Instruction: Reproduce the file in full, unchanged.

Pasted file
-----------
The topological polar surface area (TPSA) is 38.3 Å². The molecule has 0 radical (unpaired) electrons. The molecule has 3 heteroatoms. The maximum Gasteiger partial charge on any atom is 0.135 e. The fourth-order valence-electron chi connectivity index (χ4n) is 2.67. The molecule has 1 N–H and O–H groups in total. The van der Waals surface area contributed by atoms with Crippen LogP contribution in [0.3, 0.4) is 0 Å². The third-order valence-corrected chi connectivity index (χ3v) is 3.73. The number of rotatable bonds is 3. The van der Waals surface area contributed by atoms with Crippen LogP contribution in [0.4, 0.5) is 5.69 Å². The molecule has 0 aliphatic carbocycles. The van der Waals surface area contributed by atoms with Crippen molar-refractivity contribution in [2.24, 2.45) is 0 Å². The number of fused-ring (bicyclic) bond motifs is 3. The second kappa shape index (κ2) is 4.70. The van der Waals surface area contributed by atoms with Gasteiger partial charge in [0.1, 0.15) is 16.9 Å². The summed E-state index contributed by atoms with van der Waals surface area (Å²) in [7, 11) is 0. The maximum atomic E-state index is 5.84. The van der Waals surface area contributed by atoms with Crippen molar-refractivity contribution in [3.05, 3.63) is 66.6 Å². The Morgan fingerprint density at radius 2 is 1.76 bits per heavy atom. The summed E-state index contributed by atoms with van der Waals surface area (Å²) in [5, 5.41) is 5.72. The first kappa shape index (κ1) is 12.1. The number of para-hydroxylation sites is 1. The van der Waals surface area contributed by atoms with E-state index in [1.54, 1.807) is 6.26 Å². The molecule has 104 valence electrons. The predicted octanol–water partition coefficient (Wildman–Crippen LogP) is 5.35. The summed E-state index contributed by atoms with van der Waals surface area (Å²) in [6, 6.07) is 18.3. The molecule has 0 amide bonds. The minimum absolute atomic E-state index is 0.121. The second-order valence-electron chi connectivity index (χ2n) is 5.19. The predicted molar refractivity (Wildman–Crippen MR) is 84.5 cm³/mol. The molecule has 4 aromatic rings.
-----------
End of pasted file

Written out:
The topological polar surface area (TPSA) is 38.3 Å². The molecule has 0 radical (unpaired) electrons. The molecule has 3 heteroatoms. The maximum Gasteiger partial charge on any atom is 0.135 e. The fourth-order valence-electron chi connectivity index (χ4n) is 2.67. The molecule has 1 N–H and O–H groups in total. The van der Waals surface area contributed by atoms with Crippen LogP contribution in [0.3, 0.4) is 0 Å². The third-order valence-corrected chi connectivity index (χ3v) is 3.73. The number of rotatable bonds is 3. The van der Waals surface area contributed by atoms with Crippen LogP contribution in [0.4, 0.5) is 5.69 Å². The molecule has 0 aliphatic carbocycles. The van der Waals surface area contributed by atoms with Crippen molar-refractivity contribution in [2.24, 2.45) is 0 Å². The number of fused-ring (bicyclic) bond motifs is 3. The second kappa shape index (κ2) is 4.70. The van der Waals surface area contributed by atoms with Gasteiger partial charge in [0.1, 0.15) is 16.9 Å². The summed E-state index contributed by atoms with van der Waals surface area (Å²) in [7, 11) is 0. The maximum atomic E-state index is 5.84. The van der Waals surface area contributed by atoms with Crippen molar-refractivity contribution in [3.05, 3.63) is 66.6 Å². The Morgan fingerprint density at radius 2 is 1.76 bits per heavy atom. The summed E-state index contributed by atoms with van der Waals surface area (Å²) in [5, 5.41) is 5.72. The first kappa shape index (κ1) is 12.1. The number of para-hydroxylation sites is 1. The van der Waals surface area contributed by atoms with E-state index in [1.54, 1.807) is 6.26 Å². The molecule has 104 valence electrons. The predicted octanol–water partition coefficient (Wildman–Crippen LogP) is 5.35. The summed E-state index contributed by atoms with van der Waals surface area (Å²) in [6, 6.07) is 18.3. The molecule has 0 amide bonds. The minimum absolute atomic E-state index is 0.121. The second-order valence-electron chi connectivity index (χ2n) is 5.19. The predicted molar refractivity (Wildman–Crippen MR) is 84.5 cm³/mol. The molecule has 4 aromatic rings.